Jew of the Week: Sigmund Freud

The Father of Psychoanalysis

Sigmund Freud

Sigmund Freud

Sigismund Schlomo Freud¬†(1856-1939) was born in what is today the Czech Republic to Galician-Jewish parents. His father, a once-Hasidic wool merchant, brought the family to Vienna where Freud grew up. A natural academic, he absorbed his studies effortlessly and became proficient in 8 languages. His favourite were the works of Shakespeare, which he read his entire life and are said to have greatly influenced his theories. He became a doctor and worked for several years in hospitals, asylums, and clinics before starting his own practice specializing in nervous disorders. At the same time, he married the daughter of Hamburg’s chief rabbi and they would go on to have 6 kids. After learning hypnosis in Paris, Freud found that a certain patient was able to open up to him while hypnotized and in the process of talking out her problems, brought about her own relief. Freud realized that patients need only be guided to speak freely, with no need for hypnosis. He also found that much of their issues were reflected in their dreams. By 1896, he abandoned hypnosis entirely and created “psychoanalysis”. From his own experiences and that of his patients, he put together a series of new theories about the mind, emotions, consciousness, religion, dreams, and sexuality. He published a range of books and papers, and delivered lectures each Saturday night. On Wednesdays, he led a small discussion group with 5 other physicians, all Jews. The Wednesday Psychological Society would evolve into the Vienna Psychoanalytic Society, and spawn many other such groups across Europe and the world. Freud would go down in history as the founding father of psychoanalysis. His ideas inspired a proliferation of new literature in psychology, philosophy, science, and sociology. Despite the rise of the Nazis and the burning of his books, Freud was determined to stay in Austria until he was finally convinced by colleagues that his life was in danger. After much difficulty, he escaped to London (though 4 of his older sisters could not, and perished in the Holocaust). He continued his work, analyzing patients and writing more of his ground-breaking ideas. After battling an oral cancer for nearly two decades – a direct result of his smoking addiction – he reached a critical state of illness and a decision was made together with doctors and Freud’s daughter to end his life. After several days of high-morphine doses, Freud passed away on Yom Kippur.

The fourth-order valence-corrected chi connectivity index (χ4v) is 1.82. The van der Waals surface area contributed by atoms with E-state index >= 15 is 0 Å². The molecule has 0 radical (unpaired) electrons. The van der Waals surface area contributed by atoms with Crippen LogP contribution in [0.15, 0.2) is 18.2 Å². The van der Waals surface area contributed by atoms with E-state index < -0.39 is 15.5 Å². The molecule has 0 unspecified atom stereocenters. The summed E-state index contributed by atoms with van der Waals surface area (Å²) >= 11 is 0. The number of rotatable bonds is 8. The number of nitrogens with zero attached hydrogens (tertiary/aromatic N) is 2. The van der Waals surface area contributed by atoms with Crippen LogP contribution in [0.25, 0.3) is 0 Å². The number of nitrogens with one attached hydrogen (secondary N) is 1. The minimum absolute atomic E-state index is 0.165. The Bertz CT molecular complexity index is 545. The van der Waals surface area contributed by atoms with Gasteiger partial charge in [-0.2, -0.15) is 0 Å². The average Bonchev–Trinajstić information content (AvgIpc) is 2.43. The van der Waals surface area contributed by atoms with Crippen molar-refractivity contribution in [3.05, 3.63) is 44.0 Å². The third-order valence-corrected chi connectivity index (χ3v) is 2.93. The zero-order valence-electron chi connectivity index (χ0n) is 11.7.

Words of the Week

Someone else’s material needs are my spiritual responsibility.
– Rabbi Israel Salanter